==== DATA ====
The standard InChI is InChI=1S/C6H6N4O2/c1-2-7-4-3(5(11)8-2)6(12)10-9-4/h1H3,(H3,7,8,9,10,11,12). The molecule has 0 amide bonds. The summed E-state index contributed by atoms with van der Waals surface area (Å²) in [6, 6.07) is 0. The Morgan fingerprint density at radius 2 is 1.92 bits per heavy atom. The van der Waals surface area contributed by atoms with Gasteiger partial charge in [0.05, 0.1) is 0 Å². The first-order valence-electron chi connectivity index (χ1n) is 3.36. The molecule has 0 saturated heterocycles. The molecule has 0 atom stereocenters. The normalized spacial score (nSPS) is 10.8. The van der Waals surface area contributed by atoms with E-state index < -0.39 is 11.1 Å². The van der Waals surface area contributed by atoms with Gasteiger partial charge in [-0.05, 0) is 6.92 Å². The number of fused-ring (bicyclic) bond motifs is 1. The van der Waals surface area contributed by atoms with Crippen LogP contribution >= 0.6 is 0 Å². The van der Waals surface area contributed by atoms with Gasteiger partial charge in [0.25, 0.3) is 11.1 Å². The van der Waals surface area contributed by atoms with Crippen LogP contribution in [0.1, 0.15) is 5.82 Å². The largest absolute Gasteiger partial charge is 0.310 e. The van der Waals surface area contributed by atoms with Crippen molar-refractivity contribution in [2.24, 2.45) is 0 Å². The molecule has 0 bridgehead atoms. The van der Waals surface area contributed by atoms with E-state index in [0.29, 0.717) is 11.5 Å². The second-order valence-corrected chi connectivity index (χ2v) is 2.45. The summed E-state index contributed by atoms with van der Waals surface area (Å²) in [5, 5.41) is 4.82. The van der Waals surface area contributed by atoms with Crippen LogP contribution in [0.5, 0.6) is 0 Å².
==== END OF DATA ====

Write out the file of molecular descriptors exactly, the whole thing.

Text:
The standard InChI is InChI=1S/C6H6N4O2/c1-2-7-4-3(5(11)8-2)6(12)10-9-4/h1H3,(H3,7,8,9,10,11,12). The molecule has 0 amide bonds. The summed E-state index contributed by atoms with van der Waals surface area (Å²) in [6, 6.07) is 0. The Morgan fingerprint density at radius 2 is 1.92 bits per heavy atom. The van der Waals surface area contributed by atoms with Gasteiger partial charge in [0.05, 0.1) is 0 Å². The first-order valence-electron chi connectivity index (χ1n) is 3.36. The molecule has 0 saturated heterocycles. The molecule has 0 atom stereocenters. The normalized spacial score (nSPS) is 10.8. The van der Waals surface area contributed by atoms with E-state index < -0.39 is 11.1 Å². The van der Waals surface area contributed by atoms with Gasteiger partial charge in [-0.05, 0) is 6.92 Å². The number of fused-ring (bicyclic) bond motifs is 1. The van der Waals surface area contributed by atoms with Crippen LogP contribution >= 0.6 is 0 Å². The van der Waals surface area contributed by atoms with Gasteiger partial charge in [0.25, 0.3) is 11.1 Å². The van der Waals surface area contributed by atoms with Crippen LogP contribution in [0.1, 0.15) is 5.82 Å². The largest absolute Gasteiger partial charge is 0.310 e. The van der Waals surface area contributed by atoms with Crippen molar-refractivity contribution in [2.24, 2.45) is 0 Å². The molecule has 0 bridgehead atoms. The van der Waals surface area contributed by atoms with E-state index in [0.29, 0.717) is 11.5 Å². The second-order valence-corrected chi connectivity index (χ2v) is 2.45. The summed E-state index contributed by atoms with van der Waals surface area (Å²) in [5, 5.41) is 4.82. The van der Waals surface area contributed by atoms with Crippen LogP contribution in [0.5, 0.6) is 0 Å².